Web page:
Its flotation carries high stakes for Canal+ owner Vivendi, which hopes to rid itself of a conglomerate discount. However, the listing raises questions about Vivendi’s strategy once it parts ways with its cash cow, in which it will retain only a 10% stake.

Several high-profile investors have also already snapped up large Universal stakes, banking in part on the group’s back catalogue, which includes the likes of Bob Dylan and the Beatles. They also hope deals with ad-supported software and social media platforms such as Alphabet Inc’s YouTube and TikTok will sustain its performance and valuation.

U.S. billionaire William Ackman suffered a setback when his attempt to invest in Universal via a special purpose acquisition vehicle (SPAC) hit a snag with regulators and investors. However, Ackman still got a 10% stake via his Pershing Square hedge fund. China’s Tencent owns 20% of Universal.

One winner in the listing will be Vincent Bollore, the French media tycoon who is Vivendi’s controlling shareholder. He will receive Universal shares worth 6 billion euros at Monday’s price.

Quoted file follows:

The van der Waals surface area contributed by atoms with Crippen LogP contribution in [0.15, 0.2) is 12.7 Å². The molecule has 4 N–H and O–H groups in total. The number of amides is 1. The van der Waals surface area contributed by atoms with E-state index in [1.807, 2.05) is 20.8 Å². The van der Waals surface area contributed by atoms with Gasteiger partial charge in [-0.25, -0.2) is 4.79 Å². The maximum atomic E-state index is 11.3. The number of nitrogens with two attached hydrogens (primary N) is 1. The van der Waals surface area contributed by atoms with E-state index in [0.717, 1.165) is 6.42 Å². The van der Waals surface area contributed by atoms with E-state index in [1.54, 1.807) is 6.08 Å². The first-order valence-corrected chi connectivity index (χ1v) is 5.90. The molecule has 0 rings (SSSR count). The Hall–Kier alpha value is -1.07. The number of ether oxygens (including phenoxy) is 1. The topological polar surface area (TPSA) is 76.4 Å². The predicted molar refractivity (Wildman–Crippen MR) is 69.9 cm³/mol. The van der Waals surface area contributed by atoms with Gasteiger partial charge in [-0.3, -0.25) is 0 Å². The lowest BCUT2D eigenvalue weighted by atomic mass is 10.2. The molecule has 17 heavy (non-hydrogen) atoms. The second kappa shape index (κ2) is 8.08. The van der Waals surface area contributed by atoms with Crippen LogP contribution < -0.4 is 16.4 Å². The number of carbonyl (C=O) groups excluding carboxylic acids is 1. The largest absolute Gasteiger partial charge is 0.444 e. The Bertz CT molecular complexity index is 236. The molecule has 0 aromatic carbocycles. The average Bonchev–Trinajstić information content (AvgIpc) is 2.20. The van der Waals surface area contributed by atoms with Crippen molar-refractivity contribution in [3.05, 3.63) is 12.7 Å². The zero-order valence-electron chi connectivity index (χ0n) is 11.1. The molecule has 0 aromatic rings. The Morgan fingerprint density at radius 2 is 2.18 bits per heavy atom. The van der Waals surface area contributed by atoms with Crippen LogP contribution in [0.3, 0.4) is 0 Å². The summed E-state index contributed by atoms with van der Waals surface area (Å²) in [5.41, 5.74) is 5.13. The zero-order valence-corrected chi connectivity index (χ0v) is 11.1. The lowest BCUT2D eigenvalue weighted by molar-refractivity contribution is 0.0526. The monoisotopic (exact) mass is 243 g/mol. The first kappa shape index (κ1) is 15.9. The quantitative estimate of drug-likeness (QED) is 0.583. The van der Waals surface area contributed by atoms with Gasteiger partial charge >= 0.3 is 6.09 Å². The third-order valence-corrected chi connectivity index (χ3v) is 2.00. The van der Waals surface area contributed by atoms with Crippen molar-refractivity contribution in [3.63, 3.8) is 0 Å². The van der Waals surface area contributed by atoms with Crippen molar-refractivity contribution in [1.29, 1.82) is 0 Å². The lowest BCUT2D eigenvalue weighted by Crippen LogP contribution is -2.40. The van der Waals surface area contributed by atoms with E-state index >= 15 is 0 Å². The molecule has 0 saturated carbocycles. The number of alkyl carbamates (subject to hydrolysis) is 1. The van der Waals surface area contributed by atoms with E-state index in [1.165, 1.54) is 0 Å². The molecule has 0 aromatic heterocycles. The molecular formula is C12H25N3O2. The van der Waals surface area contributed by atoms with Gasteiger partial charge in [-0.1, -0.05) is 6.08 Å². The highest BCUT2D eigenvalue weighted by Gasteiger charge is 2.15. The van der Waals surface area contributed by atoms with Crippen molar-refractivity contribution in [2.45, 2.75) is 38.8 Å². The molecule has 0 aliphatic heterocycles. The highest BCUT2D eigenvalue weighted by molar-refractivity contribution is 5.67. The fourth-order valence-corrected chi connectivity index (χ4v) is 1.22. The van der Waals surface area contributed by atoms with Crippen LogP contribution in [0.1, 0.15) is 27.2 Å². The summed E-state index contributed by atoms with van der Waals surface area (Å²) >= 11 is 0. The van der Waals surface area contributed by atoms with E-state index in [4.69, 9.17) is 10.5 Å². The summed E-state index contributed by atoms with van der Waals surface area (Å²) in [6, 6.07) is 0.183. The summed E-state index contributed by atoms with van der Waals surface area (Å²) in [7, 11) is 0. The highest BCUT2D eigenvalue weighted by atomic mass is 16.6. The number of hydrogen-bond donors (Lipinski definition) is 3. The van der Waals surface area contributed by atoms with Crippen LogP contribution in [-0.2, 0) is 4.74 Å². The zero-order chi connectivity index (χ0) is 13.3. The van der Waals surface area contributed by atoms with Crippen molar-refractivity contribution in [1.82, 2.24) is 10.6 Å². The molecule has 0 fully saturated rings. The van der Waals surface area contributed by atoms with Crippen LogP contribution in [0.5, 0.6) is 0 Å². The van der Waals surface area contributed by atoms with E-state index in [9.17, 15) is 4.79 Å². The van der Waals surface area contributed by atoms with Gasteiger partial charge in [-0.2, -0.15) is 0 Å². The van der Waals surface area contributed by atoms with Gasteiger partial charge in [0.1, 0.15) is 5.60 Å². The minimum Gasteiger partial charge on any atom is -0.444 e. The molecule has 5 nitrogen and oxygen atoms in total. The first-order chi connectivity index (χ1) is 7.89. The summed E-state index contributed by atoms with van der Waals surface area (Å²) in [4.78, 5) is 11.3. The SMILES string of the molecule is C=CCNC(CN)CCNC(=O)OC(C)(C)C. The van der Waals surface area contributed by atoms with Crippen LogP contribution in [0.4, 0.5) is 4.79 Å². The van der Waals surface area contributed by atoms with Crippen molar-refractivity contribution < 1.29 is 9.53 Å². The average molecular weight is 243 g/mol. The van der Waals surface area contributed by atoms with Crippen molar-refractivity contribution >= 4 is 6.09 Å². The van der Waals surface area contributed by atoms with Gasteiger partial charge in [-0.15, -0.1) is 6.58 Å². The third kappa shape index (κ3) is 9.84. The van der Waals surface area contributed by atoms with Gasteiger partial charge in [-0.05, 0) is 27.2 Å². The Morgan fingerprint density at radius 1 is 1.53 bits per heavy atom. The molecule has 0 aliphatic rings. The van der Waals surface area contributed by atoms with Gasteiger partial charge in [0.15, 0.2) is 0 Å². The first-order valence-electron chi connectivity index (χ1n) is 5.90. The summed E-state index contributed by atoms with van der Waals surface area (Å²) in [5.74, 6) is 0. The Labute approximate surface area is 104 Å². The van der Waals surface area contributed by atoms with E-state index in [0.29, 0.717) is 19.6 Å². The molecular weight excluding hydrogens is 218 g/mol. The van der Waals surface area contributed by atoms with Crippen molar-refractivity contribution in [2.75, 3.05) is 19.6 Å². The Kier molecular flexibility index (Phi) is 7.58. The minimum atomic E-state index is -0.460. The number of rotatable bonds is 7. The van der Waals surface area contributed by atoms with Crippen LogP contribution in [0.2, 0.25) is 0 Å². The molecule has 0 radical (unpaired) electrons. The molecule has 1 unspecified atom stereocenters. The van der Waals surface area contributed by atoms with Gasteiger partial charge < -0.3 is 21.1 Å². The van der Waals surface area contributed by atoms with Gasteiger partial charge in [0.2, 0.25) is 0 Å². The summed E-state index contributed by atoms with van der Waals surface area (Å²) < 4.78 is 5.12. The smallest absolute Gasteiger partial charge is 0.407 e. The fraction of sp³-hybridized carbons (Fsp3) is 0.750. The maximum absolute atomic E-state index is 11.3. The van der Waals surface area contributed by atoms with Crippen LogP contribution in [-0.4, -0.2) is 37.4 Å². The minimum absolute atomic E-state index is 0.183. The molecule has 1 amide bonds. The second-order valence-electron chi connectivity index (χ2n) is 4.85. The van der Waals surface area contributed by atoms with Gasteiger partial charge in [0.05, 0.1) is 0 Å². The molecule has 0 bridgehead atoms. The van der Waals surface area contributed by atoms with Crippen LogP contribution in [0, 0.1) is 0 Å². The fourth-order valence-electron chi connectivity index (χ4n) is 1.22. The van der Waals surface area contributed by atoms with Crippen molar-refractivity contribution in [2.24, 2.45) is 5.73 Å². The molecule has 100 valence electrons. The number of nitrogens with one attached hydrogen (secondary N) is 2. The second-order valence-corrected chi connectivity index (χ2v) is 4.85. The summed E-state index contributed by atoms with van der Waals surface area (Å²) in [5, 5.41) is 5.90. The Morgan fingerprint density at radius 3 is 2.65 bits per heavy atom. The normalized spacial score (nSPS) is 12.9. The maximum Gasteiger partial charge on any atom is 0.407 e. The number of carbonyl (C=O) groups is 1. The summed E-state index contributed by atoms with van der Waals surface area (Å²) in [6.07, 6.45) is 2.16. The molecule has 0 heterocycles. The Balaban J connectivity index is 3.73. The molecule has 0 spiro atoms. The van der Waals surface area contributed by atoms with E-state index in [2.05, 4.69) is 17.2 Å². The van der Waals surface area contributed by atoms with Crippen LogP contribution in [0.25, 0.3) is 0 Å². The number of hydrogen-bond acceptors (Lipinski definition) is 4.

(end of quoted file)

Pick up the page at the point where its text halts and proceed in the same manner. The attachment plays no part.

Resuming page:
Bollore has been an aggressive consolidator in France’s media and publishing landscape, and he has a long-held ambition to build up a southern European media powerhouse.

Vivendi itself may suffer in the short run, however, and shares are expected to fall Tuesday as they begin trading without Universal.

BNP Paribas, Natixis, Credit Agricole, Morgan Stanley and Societe Generale are the lead financial advisers on the deal, out of 17 banks in total — an unusually large total.

The fee pot is expected to be below standard listings as no fresh cash is being raised as part of the spin-off.

Universal said in its prospectus that the overall expenses to be paid in relation to the Universal deal would not go beyond 0.5% of the total amount of the share distribution.

The listing is the latest win for Euronext in Amsterdam, which has grown as a financial centre in the wake of Britain’s departure from the European Union. Before Universal, Amsterdam had attracted a record 14 IPOs so far this year, of which 10 were SPACs.